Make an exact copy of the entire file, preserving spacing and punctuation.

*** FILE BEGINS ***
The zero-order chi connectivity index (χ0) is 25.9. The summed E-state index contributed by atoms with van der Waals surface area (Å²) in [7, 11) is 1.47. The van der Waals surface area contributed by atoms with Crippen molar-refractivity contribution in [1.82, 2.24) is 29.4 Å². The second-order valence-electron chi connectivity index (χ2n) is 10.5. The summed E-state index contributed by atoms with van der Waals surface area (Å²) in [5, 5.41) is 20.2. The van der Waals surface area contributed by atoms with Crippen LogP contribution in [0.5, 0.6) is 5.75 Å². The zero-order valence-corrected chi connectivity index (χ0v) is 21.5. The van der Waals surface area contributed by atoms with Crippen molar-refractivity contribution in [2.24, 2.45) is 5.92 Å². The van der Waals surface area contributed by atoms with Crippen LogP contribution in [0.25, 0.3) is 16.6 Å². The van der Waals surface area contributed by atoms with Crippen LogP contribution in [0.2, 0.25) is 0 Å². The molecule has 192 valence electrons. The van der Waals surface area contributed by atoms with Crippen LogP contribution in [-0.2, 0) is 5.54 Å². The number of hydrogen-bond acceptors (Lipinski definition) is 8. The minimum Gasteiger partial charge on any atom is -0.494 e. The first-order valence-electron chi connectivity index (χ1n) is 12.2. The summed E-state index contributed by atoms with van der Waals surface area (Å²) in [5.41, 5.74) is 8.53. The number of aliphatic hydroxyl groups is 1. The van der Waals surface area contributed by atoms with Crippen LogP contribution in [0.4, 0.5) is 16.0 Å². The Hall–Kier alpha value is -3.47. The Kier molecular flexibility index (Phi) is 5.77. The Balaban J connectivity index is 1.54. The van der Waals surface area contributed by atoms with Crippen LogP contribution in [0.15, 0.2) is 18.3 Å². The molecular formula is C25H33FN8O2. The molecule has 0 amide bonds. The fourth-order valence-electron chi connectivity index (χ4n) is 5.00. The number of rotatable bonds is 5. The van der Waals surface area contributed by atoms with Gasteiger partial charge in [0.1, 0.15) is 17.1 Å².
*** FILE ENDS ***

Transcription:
The zero-order chi connectivity index (χ0) is 25.9. The summed E-state index contributed by atoms with van der Waals surface area (Å²) in [7, 11) is 1.47. The van der Waals surface area contributed by atoms with Crippen molar-refractivity contribution in [1.82, 2.24) is 29.4 Å². The second-order valence-electron chi connectivity index (χ2n) is 10.5. The summed E-state index contributed by atoms with van der Waals surface area (Å²) in [5, 5.41) is 20.2. The van der Waals surface area contributed by atoms with Crippen LogP contribution in [0.5, 0.6) is 5.75 Å². The zero-order valence-corrected chi connectivity index (χ0v) is 21.5. The van der Waals surface area contributed by atoms with Crippen molar-refractivity contribution in [2.24, 2.45) is 5.92 Å². The van der Waals surface area contributed by atoms with Crippen LogP contribution in [0.25, 0.3) is 16.6 Å². The van der Waals surface area contributed by atoms with Crippen LogP contribution in [0.2, 0.25) is 0 Å². The molecule has 192 valence electrons. The van der Waals surface area contributed by atoms with Crippen LogP contribution in [-0.2, 0) is 5.54 Å². The number of hydrogen-bond acceptors (Lipinski definition) is 8. The minimum Gasteiger partial charge on any atom is -0.494 e. The first-order valence-electron chi connectivity index (χ1n) is 12.2. The summed E-state index contributed by atoms with van der Waals surface area (Å²) in [5.41, 5.74) is 8.53. The number of aliphatic hydroxyl groups is 1. The van der Waals surface area contributed by atoms with Crippen LogP contribution in [0.4, 0.5) is 16.0 Å². The Hall–Kier alpha value is -3.47. The Kier molecular flexibility index (Phi) is 5.77. The Balaban J connectivity index is 1.54. The van der Waals surface area contributed by atoms with Crippen LogP contribution in [0.15, 0.2) is 18.3 Å². The molecular formula is C25H33FN8O2. The molecule has 0 amide bonds. The fourth-order valence-electron chi connectivity index (χ4n) is 5.00. The number of rotatable bonds is 5. The van der Waals surface area contributed by atoms with Gasteiger partial charge in [0.1, 0.15) is 17.1 Å².